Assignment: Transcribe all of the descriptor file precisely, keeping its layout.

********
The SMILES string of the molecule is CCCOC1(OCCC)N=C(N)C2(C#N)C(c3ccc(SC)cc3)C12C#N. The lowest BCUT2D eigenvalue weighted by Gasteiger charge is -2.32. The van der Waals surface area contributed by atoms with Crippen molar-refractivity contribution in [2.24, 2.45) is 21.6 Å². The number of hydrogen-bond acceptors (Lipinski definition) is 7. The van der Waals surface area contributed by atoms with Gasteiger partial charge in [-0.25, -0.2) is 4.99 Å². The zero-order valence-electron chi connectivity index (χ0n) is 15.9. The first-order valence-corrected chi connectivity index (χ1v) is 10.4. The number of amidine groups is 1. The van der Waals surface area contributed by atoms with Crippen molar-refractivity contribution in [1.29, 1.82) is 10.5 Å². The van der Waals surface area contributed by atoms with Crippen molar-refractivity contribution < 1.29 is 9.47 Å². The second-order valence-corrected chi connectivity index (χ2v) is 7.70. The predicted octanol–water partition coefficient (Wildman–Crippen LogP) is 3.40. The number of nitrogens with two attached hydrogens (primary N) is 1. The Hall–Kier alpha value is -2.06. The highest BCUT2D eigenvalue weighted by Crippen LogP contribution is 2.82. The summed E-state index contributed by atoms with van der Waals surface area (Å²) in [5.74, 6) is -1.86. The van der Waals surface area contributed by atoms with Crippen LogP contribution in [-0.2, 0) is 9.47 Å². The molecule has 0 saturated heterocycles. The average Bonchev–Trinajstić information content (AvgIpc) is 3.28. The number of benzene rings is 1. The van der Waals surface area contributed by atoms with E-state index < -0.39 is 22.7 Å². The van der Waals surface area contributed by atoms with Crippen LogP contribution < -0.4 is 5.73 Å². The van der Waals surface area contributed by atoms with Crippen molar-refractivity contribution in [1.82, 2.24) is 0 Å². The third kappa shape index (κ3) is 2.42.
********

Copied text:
The SMILES string of the molecule is CCCOC1(OCCC)N=C(N)C2(C#N)C(c3ccc(SC)cc3)C12C#N. The lowest BCUT2D eigenvalue weighted by Gasteiger charge is -2.32. The van der Waals surface area contributed by atoms with Crippen molar-refractivity contribution in [2.24, 2.45) is 21.6 Å². The number of hydrogen-bond acceptors (Lipinski definition) is 7. The van der Waals surface area contributed by atoms with Gasteiger partial charge in [-0.25, -0.2) is 4.99 Å². The zero-order valence-electron chi connectivity index (χ0n) is 15.9. The first-order valence-corrected chi connectivity index (χ1v) is 10.4. The number of amidine groups is 1. The van der Waals surface area contributed by atoms with Crippen molar-refractivity contribution in [1.29, 1.82) is 10.5 Å². The van der Waals surface area contributed by atoms with Crippen molar-refractivity contribution < 1.29 is 9.47 Å². The second-order valence-corrected chi connectivity index (χ2v) is 7.70. The predicted octanol–water partition coefficient (Wildman–Crippen LogP) is 3.40. The number of nitrogens with two attached hydrogens (primary N) is 1. The Hall–Kier alpha value is -2.06. The highest BCUT2D eigenvalue weighted by Crippen LogP contribution is 2.82. The summed E-state index contributed by atoms with van der Waals surface area (Å²) in [5.74, 6) is -1.86. The van der Waals surface area contributed by atoms with Crippen LogP contribution in [-0.2, 0) is 9.47 Å². The molecule has 0 saturated heterocycles. The average Bonchev–Trinajstić information content (AvgIpc) is 3.28. The number of benzene rings is 1. The van der Waals surface area contributed by atoms with E-state index < -0.39 is 22.7 Å². The van der Waals surface area contributed by atoms with Crippen LogP contribution < -0.4 is 5.73 Å². The van der Waals surface area contributed by atoms with Crippen molar-refractivity contribution in [1.82, 2.24) is 0 Å². The third kappa shape index (κ3) is 2.42.